Within Georgia we have so many wonderful assets and we should all be proud of these. One of the greatest assets in our state are the fine institutions of learning at all levels, whether Georgia Tech, University of Georgia, Emory or Georgia State, just to name a few, we are so fortunate to have these fine colleges and universities throughout our state. Some readers may not be aware that the University of Georgia Cooperative Extension has a great resource in the area of injury prevention in partnership with the Governor’s Office of Highway Safety (GOHS). The public can access information and about programs offered and safety resources at ridesafe.org.
The Ride Safe site includes several key traffic and highway injury prevention efforts. For example, the site has information about programs for parents and teens to become better informed about how to best utilize the 40 hour requirement under Georgia law for supervised driving prior to teen licensing. This program, called PRIDE, stands for Parents Reducing Injury and Driver Error helps educate parents and teens about maintaining the best attitude by both during the process of supervised driving. Also included in this are child passenger safety certification programs, which provide training for those wishing to be certified to properly fit child safety seats in vehicles. Getting the help of a certified fitter has become an important way to ensure that your infant or child is as safe as possible while riding in your vehicle. Parents, grandparents and caregivers can rely on these certified fitters for the proper seating and safety precautions for infants and children while driving.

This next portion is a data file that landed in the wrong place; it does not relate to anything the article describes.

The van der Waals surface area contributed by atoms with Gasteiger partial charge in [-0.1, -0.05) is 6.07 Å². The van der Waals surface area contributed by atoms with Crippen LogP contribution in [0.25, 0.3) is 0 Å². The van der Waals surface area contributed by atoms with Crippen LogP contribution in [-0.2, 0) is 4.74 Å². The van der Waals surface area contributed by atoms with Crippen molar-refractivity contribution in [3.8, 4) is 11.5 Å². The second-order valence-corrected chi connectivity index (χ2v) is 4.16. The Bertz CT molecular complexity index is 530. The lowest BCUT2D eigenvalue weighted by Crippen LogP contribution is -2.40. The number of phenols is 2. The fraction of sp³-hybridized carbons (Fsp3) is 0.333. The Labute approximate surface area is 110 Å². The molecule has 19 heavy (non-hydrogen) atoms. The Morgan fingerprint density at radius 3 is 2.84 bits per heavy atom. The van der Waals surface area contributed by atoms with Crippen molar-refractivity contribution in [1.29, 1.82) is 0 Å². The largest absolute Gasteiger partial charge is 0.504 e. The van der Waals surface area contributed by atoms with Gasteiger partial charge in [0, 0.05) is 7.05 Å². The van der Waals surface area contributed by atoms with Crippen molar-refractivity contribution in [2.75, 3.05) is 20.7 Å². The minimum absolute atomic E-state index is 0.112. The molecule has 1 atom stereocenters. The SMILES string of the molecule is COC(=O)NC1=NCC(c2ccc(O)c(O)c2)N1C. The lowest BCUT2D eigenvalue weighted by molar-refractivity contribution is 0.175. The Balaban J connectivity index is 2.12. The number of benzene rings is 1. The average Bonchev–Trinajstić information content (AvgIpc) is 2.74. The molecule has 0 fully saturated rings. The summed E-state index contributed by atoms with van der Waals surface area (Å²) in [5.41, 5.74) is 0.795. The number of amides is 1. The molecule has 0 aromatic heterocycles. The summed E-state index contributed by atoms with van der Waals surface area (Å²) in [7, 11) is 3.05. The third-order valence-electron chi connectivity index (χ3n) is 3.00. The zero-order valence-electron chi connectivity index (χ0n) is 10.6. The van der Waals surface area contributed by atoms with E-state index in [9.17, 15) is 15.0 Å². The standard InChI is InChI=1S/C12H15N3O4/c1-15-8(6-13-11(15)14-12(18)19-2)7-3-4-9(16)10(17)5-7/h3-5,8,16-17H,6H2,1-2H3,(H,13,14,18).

The Centers for Disease Control has helpful and important information on how to keep kids safe in cars and other vehicles. The 2010 statistics on kids in motor vehicle accidents indicate that not only are motor vehicles accidents the leading cause of death for children, but that many kids who are seriously injured or lose their lives in highway accidents might have been saved had they been in the right type of car seat for their age and weight one that was fitted properly. And although it is hard to imagine in one year it was estimated that there were over 600,000 kids riding in vehicles with no restraint at all.
Not only do kids need to be restrained properly, but the driver of the vehicle must be driving without the use of drugs or alcohol and use their own seat belt as well. When communities have had inspection days to help parents and others properly seat children and infants, it has been found that over 70 percent were not properly restrained. That is a very large number indeed. And as many readers know, infants and children who are not restrained and are sitting in a seat with an airbag are at risk of death or injury from the airbag itself.
If you have any questions or concerns about infant and child vehicle safety measures, please use these resources for guidance. In addition, if you or a loved one have been involved in a motor vehicle crash or have sustained an injury, please contact me personally at my law offices for a free evaluation of your accident and your legal rights. I am here to help families deal with the many medical and legal aspects of all types of motor vehicle accidents, including motorcycle, car and truck accidents and injuries.